Figure 11.5

As with all the regression menus, the location of the dependent variable is entered in the Y Variable Cell Range and the location of all potential independent variables are entered in the X Variable Cell Range in the menu.  The user has the option of specifying both a Stepwise Criteria and Stepwise Option as part of the stepwise process.  These options go beyond the scope of the material presented in the text and we defer to some of the references listed in Chapter 11 of the text.  For the procedure discussed in the text, the user should specify both a p values Stepwise Criteria and a Forward Selection Stepwise Option.  The user then would click on OK to finish.  

11.5  Residual Analysis

So far we have covered model building, model testing, and stepwise regression within the PHStat program. The last topic to address is the topic of residual analysis.  As specified in the text, the topic of residual analysis requires the construction of several different graphical displays that are readily available from the multiple regression menu.  The Multiple Regression menu is again shown below in Figure 11.6.  Before demonstrating the various plots available, we list the options available and give a brief description regarding their use in a residual analysis of a regression model.

Figure 11.6

Residual Table Provides a listing of the residuals for the hypothesized regression model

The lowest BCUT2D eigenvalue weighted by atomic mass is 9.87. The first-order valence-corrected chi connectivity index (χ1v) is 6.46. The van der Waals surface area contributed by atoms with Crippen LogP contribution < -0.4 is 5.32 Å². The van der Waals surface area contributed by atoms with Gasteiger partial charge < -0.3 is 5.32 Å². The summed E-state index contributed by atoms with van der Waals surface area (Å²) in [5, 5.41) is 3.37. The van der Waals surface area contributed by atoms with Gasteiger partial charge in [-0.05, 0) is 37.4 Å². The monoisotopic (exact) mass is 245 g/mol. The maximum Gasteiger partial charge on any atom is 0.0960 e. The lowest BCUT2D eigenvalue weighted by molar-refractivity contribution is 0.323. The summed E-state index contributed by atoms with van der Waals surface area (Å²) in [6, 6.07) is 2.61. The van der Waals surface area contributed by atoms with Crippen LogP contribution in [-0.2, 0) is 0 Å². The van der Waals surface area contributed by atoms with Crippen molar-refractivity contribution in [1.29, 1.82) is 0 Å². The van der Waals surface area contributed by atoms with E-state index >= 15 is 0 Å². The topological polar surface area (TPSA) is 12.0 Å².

Residual Plots Generates a scatter plot for the regression residuals plotted against each of the                  Independent variables entered into the regression model.

We illustrate how to use these plots using the following example from the text.  In addition, we explain how to generate other graphical displays that are of use in a residual analysis

Exercise 11.5:  We use Examples 11.15 and 11.16 found in the Statistics for Business and Economics text.

The data for the grandfather clock example used throughout this chapter are repeated in Table 11.9 in the text (and below in Table 11.7), with one important difference:  The auction price of the clock at the top of the second column has been changed from $2,131 to 1,131.  The interaction model 

                        y = ?0 + ?1x1 + ?2x2 + ?3x1x2 + ?

is again fit to these (modified) data.  Use PHStat to generate all corresponding residual analysis printouts.

Table 11.7

Age(x1)

127

115

valign="top">

Number of

Bidders (x2)

13

12

Auction Price (y)

1,235

1,080

Age(x1)

Number of

Bidders (x2)

Auction Price (y)

170

14

1,131

182

8

1,550

127

7

845

162

11

1,884

150

9

1,522

184

10

2,041

156

6

1,047

143

6

845

182

11

1,979

159

9

1,483

156

12

1,822

108

14

1,055

132

10

1,253

175

8

1,545

137

9

1,297

108

6

729

113

9

946

179

9

1,792

137

15

1,713

111

15

1,175

117

11

1,024

187

8

1,593

137